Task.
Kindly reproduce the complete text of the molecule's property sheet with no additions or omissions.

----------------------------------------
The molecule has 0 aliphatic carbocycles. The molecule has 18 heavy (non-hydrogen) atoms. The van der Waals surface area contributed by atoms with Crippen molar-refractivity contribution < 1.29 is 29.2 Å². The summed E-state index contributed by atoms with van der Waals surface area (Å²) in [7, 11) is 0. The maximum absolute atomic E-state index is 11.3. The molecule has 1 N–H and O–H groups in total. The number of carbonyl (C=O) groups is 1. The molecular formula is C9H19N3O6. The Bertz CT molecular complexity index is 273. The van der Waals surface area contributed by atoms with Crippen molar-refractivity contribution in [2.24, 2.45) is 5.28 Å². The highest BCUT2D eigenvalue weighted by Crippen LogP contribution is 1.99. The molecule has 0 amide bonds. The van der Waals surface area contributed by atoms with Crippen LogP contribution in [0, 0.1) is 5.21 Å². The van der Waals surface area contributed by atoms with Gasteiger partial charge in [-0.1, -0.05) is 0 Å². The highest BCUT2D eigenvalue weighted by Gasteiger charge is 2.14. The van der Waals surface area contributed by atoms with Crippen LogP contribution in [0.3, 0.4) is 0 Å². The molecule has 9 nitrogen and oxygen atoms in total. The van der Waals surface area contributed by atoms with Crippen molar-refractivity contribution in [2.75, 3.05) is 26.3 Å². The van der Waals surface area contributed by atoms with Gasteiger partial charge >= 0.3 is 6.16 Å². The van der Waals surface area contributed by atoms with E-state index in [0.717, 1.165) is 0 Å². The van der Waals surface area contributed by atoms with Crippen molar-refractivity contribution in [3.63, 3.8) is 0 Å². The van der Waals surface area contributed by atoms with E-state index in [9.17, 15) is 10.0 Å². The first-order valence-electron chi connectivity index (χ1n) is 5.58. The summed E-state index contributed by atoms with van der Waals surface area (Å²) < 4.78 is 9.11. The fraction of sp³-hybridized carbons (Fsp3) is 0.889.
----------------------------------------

The molecule has 0 aliphatic carbocycles. The molecule has 18 heavy (non-hydrogen) atoms. The van der Waals surface area contributed by atoms with Crippen molar-refractivity contribution < 1.29 is 29.2 Å². The summed E-state index contributed by atoms with van der Waals surface area (Å²) in [7, 11) is 0. The maximum absolute atomic E-state index is 11.3. The molecule has 1 N–H and O–H groups in total. The number of carbonyl (C=O) groups is 1. The molecular formula is C9H19N3O6. The Bertz CT molecular complexity index is 273. The van der Waals surface area contributed by atoms with Crippen molar-refractivity contribution in [2.24, 2.45) is 5.28 Å². The highest BCUT2D eigenvalue weighted by Crippen LogP contribution is 1.99. The molecule has 0 amide bonds. The van der Waals surface area contributed by atoms with Crippen LogP contribution in [0, 0.1) is 5.21 Å². The van der Waals surface area contributed by atoms with Gasteiger partial charge in [-0.1, -0.05) is 0 Å². The highest BCUT2D eigenvalue weighted by Gasteiger charge is 2.14. The van der Waals surface area contributed by atoms with Crippen LogP contribution in [0.3, 0.4) is 0 Å². The molecule has 9 nitrogen and oxygen atoms in total. The van der Waals surface area contributed by atoms with Crippen molar-refractivity contribution in [2.75, 3.05) is 26.3 Å². The van der Waals surface area contributed by atoms with Gasteiger partial charge >= 0.3 is 6.16 Å². The van der Waals surface area contributed by atoms with E-state index in [0.717, 1.165) is 0 Å². The van der Waals surface area contributed by atoms with Crippen molar-refractivity contribution in [3.63, 3.8) is 0 Å². The van der Waals surface area contributed by atoms with E-state index in [9.17, 15) is 10.0 Å². The first-order valence-electron chi connectivity index (χ1n) is 5.58. The summed E-state index contributed by atoms with van der Waals surface area (Å²) < 4.78 is 9.11. The fraction of sp³-hybridized carbons (Fsp3) is 0.889.